"The overwhelming majority of PBA members who work 12-hour shifts are pleased with the program," said Daniel M. De Federicis in a statement. "The 12-hour shifts provide many benefits including stability in Troopers' schedules, which leads to a better quality-of-life at both work and home, and ultimately, greater morale."

Under the lengthened tours, Troopers are better able to plan activities with their families since their days off are consistent and can be charted months in advance, he added.

Mr. Hanley and others, however, were quick to point out that the NYPD is different than smaller police forces in the area. "The City of New York has many unique characteristics that certainly may not exist in Horseheads, New York or other sites," he said.

Mr. Garvey also acknowledged those differences. "It's a true metropolitan type of policing that may not exist in the suburbs," he observed. "The only way you find out is by putting in place a program and then making your assessments - that's the logical progression."

Kelly's Stance?

It is unclear whether Commissioner Kelly would support a pilot program to extend Police Officer tours as well.

Several sources last week speculated that he will likely want to see the results of the LBA's program before expanding it to other ranks. "Because it may be a disaster," one insider said.

The delay in launching the LBA program has been in part due to complications in setting up Harvard Medical School's role in analyzing officer-fatigue data, according to city and union officials.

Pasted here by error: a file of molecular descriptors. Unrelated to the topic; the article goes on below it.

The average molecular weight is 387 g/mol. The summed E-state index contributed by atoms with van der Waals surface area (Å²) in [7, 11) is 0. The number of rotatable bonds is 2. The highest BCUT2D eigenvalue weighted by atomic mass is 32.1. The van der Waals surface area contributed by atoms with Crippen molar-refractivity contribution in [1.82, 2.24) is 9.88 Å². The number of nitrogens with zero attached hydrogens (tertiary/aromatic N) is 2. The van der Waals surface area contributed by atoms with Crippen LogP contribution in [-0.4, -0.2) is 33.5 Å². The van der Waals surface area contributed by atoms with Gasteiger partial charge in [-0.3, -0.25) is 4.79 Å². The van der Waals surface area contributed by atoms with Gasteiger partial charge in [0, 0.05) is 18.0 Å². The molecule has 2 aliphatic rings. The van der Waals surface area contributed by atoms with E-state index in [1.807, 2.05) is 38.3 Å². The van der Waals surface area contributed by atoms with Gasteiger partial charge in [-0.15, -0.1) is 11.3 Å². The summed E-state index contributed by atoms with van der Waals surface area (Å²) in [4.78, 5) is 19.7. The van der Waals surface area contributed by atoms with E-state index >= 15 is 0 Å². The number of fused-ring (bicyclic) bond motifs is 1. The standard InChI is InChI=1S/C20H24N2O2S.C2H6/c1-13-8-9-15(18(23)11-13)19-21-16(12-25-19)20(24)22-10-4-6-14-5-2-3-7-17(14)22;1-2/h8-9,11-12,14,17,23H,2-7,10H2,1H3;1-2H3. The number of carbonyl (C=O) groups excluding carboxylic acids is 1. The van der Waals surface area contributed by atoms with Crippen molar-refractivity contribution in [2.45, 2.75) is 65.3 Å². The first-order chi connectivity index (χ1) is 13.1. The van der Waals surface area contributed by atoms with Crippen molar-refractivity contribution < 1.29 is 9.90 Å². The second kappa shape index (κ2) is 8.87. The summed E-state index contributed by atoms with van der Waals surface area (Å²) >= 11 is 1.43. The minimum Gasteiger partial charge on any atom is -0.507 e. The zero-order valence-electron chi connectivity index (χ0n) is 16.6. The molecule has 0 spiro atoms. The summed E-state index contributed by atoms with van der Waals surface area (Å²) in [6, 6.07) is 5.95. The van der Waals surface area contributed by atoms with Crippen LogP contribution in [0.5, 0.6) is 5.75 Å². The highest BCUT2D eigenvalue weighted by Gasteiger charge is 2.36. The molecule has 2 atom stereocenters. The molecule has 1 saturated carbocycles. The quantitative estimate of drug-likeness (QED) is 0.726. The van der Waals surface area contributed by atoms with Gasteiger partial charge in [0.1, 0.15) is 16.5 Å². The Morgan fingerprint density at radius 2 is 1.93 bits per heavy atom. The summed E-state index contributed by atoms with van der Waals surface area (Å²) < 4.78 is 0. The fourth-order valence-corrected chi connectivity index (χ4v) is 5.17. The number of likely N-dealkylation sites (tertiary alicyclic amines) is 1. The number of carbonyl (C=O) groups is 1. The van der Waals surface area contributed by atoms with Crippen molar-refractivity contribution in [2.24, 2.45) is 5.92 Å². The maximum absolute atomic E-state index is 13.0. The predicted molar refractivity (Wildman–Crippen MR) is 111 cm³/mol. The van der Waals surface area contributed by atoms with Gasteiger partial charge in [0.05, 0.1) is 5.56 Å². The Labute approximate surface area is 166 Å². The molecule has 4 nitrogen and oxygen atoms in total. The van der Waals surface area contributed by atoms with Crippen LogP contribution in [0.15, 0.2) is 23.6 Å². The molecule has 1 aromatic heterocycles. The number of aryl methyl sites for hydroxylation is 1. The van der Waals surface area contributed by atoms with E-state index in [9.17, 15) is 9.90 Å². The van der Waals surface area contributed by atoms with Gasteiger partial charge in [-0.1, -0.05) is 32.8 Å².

The LBA had been seeking to establish extended tours for years but could not agree with the city on the ground rules of the program until last summer. Under the current plan, after six months, factors such as fatigue, use of leave, effect on overtime costs and supervision will be evaluated by the NYPD and a labor-management committee.

'Viable Program'

"On the surface, it appears that it will be a viable program," Mr. Garvey predicted. "But until the studies are in, I don't think any of us will know." Notably, the plan to extend tours for State Troopers was included as part of an interest arbitration award issued in 2001. "Reluctantly we went to the 12-hour day, because we had a lot of unknowns," recalled Michael N. Volforte, the General Counsel for the Governor's Office of Employee Relations.

The state was concerned that longer tours would impair Troopers' abilities to quickly respond to emergencies and would make them more susceptible to injuries, he said. "It was implemented in such a way that it was manageable," he added. "There were a number of aspects in implementing it that we had in terms of flexibility."

Currently, only Troopers work 12-hour shifts; Sergeants and those in higher State Police ranks have remained on eight-hour workdays. Sources indicated that politics have stalled expanding the program to the state's entire force.

Compatibility Factor

That may also be a factor in whether or not an arbitration panel agrees to award the PBA a similar pilot program. The PBA and Mr. Hanley have frequently been at odds. In contrast, Mr. Garvey has a close relationship with the Labor Commissioner, which many cited as a key reason why the union was finally able to persuade the Bloomberg administration to agree to a pilot program.

Eugene O'Donnell, a Professor of Law and Police Studies at John Jay College of Criminal Justice, said that it was important that any benefits given to Police Officers by the arbitration panel be free of concessions.

"Every time they give them an advantage, there is some form of disadvantage," he said, referring to the reduction in starting pay for new officers, which the city used to finance additional raises for incumbent cops. "The bottom line is, if you want to the best force, you should make it a good job all the way across the board. It should be a law-enforcement job without comparison in the United States. It's the most responsible police job in the nation."